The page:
After the most controversial call of the 2012 season cost the Green Bay Packers a win, I’m not afraid to ask the question everyone else is scared to ask:

Do any of these referees have wagers on the games?

Seriously, after watching in disbelief, the Seattle Seahawks walking out of CenturyLink Field with a 14-12 win over the Packers on a last-second touchdown that occurred on a “simultaneous catch” between Seattle receiver Golden Tate and Green Bay safety M.D. Jennings, you’re telling me there’s no one else who wondered what I did?

The Packers, who were up by 5, and would have covered the 3-1/2 point spread. Instead, they lost outright.

Okay, it’s a bit far-fetched. I mean who really knew we’d have a pair of Hail Mary passes in Week 3; I know the refs can’t control what these games come down to. They didn’t know the Detroit Lions would be able to make a comeback in the final 20 second of regulation. And they certainly couldn’t have known what was going to take place in Seattle.

Still, after hearing about side judge Brian Stropolo being removed from the Saints-Panthers game in Week 2 after the league was made aware through Stropolo’s Facebook Page that he is a Saints fan, you have to wonder what other conflict of interests there might be with these substitute zebras. I mean, this dude was seen wearing Saints gear while tailgating at an Aug. 25 preseason game.

I’m sorry, but I’d love to run through the roster of roughly 130 replacement referees‘ social media pages, and scroll through timelines to see if I can find something regarding sports betting – even the garden variety comment. Cause, yeah, that’s a no-no.

You’re telling me you didn’t want to scream ‘What in the name of Tim Donaghy is going on here’ after:

  • Line judge Jeff Sadorus worked the Cardinals-Seahawks opener despite reportedly having been paid by the Seahawks in previous years to officiate in-season practices?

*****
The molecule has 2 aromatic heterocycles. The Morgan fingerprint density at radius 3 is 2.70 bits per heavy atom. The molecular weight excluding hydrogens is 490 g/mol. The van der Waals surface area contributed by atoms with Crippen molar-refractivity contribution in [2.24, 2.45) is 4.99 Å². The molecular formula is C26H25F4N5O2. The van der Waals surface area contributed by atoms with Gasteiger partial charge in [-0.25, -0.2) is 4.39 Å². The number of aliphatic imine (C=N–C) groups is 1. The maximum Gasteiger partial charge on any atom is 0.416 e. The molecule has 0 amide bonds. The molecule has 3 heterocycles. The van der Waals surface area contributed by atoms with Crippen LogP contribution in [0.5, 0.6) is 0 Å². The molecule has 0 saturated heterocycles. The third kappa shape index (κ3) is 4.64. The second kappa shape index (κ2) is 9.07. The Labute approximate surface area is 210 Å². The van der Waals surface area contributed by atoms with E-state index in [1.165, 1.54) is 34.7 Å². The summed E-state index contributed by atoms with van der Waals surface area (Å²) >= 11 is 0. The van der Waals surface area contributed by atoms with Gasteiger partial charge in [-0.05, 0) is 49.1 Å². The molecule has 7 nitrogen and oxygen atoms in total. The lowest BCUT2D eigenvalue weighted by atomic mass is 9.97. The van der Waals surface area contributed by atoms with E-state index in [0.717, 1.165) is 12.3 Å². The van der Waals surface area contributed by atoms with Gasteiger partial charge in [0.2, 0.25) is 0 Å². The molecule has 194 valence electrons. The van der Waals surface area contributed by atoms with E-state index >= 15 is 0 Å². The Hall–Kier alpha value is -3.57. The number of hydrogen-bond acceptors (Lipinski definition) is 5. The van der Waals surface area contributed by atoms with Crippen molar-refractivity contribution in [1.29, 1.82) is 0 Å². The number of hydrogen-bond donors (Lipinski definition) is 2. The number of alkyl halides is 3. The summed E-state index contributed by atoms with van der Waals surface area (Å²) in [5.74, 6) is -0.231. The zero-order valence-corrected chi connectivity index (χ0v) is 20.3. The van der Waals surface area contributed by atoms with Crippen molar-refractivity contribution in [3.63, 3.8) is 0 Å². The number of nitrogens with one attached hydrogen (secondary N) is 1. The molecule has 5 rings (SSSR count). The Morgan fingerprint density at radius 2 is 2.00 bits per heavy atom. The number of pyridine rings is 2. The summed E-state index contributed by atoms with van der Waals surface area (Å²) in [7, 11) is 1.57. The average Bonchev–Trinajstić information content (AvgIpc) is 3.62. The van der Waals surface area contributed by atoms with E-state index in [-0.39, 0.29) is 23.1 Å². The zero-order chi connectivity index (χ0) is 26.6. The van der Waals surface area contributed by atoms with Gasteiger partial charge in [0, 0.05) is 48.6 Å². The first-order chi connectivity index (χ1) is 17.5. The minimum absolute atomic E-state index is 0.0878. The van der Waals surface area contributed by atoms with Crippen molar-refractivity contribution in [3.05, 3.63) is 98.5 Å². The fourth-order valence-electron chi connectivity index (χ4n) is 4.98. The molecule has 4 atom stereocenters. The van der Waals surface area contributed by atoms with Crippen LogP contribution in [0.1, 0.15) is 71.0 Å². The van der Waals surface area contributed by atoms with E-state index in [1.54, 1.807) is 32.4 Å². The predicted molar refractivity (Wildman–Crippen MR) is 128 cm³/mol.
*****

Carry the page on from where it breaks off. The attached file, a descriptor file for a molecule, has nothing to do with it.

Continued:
• Referee Bruce Hermansen mistakenly gave the Seattle Seahawks a fourth timeout during the last minute of their Week 1 game against the Arizona Cardinals?
  • Philadelphia Eagles running back LeSean McCoy told 94WIP, a Philadelphia radio station, that a replacement official said “McCoy, I need you for my fantasy team.”
  • Referee Ken Roan mistakenly allowed San Francisco 49ers coach Jim Harbaugh to use two replay challenges after his team had called all three of their timeouts?
  • And, after last night, side judge Lance Easley signaled touchdown at the end of the Seahawks-Packers game, while he and his colleagues failed to call offensive pass interference on the same play?


Don’t get me wrong here; I’m not insinuating any monkey business. I’m not accusing any referee of wrongdoing. I’m just wondering when the red flag goes up, challenging much more than the integrity of the game.

David Salas, the deputy chief of the enforcement division at the Nevada Gaming Control Board, said he cannot comment from a professional standpoint on what he’s thought of the NFL refereeing thus far with replacement refs, as that is not the agency’s place to pass judgment.

“The fact is, right, wrong or indifferent, that is the official end of the football game,” Salas said during a phone interview Tuesday afternoon. “That’s the official result. We’re not going to have any opinion.”

Though bookmakers around the world have their stories about Monday night, about disgruntled bettors, Salas said his agency hadn’t received one call as of Tuesday morning from anyone to indicate their displeasure with the NFL’s surrogate officials.

“Whatever the NFL does is between them and their customers,” Salas said. “The board is going to rely on the official results, the outcomes of the ball games. However they get there, outside of any wrong doing or criminal activity, we can’t alter those results or form an opinion.”

Salas said his division would “have to see a pattern, or concern from the NFL” in order to initiate an investigation on the state level, into any type of fixing of NFL games by the replacement referees.